Don't make the mistake of skipping inspections that can unearth hidden electrical issues, plumbing leaks, or structural damage later. Address these issues before the cosmetic aspects of your renovation.  

2. Sacrificing functionality for aesthetics

White living room with fireplace

(Image credit: Direct Stoves)

'While aesthetics are important, don't overlook functionality. Investing solely in high-end finishes and features may not improve usability or resale value,' explains Mehdi Khachani. 'Instead, focus on renovation projects that will add value to your home and enhance comfort, efficiency, and durability.'

Mehdi Khachani
Mehdi Khachani

Mehdi Khachani, a real estate expert and CEO of JMK Property Management in Florid. Dedicated to excellence, Mehdi delivers innovative solutions tailored to clients' needs, ensuring top-tier quality in services. 

Overspending on trendy elements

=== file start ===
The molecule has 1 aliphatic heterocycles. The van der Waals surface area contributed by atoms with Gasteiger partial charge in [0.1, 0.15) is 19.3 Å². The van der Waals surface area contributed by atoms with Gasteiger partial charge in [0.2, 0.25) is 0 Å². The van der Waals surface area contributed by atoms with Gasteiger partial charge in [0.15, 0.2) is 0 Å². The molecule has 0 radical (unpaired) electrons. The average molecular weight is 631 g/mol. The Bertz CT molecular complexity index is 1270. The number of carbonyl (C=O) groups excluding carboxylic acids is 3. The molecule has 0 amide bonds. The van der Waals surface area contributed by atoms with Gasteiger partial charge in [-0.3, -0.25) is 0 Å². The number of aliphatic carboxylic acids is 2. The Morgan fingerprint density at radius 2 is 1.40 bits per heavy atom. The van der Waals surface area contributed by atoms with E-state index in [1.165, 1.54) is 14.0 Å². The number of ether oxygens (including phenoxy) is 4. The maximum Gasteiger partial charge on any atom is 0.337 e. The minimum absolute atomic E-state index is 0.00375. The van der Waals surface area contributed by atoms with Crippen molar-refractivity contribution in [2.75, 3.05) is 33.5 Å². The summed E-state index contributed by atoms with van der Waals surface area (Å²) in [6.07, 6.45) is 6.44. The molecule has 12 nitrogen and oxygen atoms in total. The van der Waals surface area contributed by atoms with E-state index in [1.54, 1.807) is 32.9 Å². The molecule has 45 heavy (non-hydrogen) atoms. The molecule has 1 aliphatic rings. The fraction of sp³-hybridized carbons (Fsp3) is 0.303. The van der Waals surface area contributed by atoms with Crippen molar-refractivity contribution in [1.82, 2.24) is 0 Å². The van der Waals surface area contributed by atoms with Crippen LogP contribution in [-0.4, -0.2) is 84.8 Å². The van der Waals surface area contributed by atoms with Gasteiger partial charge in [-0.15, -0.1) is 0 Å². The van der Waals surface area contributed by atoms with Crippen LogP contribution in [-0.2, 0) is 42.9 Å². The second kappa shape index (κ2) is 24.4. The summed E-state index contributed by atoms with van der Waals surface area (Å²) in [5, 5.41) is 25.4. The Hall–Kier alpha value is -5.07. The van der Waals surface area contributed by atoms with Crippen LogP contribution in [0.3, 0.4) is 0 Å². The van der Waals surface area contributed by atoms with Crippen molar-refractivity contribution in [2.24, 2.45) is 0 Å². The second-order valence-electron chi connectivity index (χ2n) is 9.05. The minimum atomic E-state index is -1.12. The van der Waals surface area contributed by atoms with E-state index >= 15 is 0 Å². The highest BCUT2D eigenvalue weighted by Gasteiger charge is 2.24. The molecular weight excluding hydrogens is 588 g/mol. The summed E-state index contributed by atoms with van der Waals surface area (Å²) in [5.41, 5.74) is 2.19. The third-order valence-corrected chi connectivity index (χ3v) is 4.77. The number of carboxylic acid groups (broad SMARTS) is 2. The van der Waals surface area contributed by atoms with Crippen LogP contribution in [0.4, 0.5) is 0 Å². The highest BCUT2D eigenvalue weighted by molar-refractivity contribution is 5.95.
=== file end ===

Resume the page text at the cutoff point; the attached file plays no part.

While incorporating trendy elements can be exciting, remember that home remodel trends come and go, and splurging heavily on fashionable items or designs might leave you with a dated look in just a few years. This may require further renovation of your property to increase its resale value.

Instead, focus on timeless and classic designs for major elements like flooring, cabinetry, fixtures, and appliances while using accessories and decor to incorporate current trends. This cost-effective method will allow for flexibility when it's time to update your home. 

Overlooking functional layouts

Poorly planned layouts and inefficient use of space may result in wasted square footage, limited storage, and reduced functionality. Take the time to consider how you will use each area and prioritize practicality and accessibility alongside aesthetics to avoid layout mistakes. This ensures that your renovation investment adds value to your daily life and avoids the need for expensive redesigns in the future. 

Ignoring resale value

'It's also important to focus on the most useful updates that will pay off when selling, like bathroom and kitchen remodels,' says Joy Aumann, a licensed realtor and Co-Founder of La Jolla Life. 'Opt for durable, quality materials that last, even if they cost more upfront since this will increase your home's curb appeal.'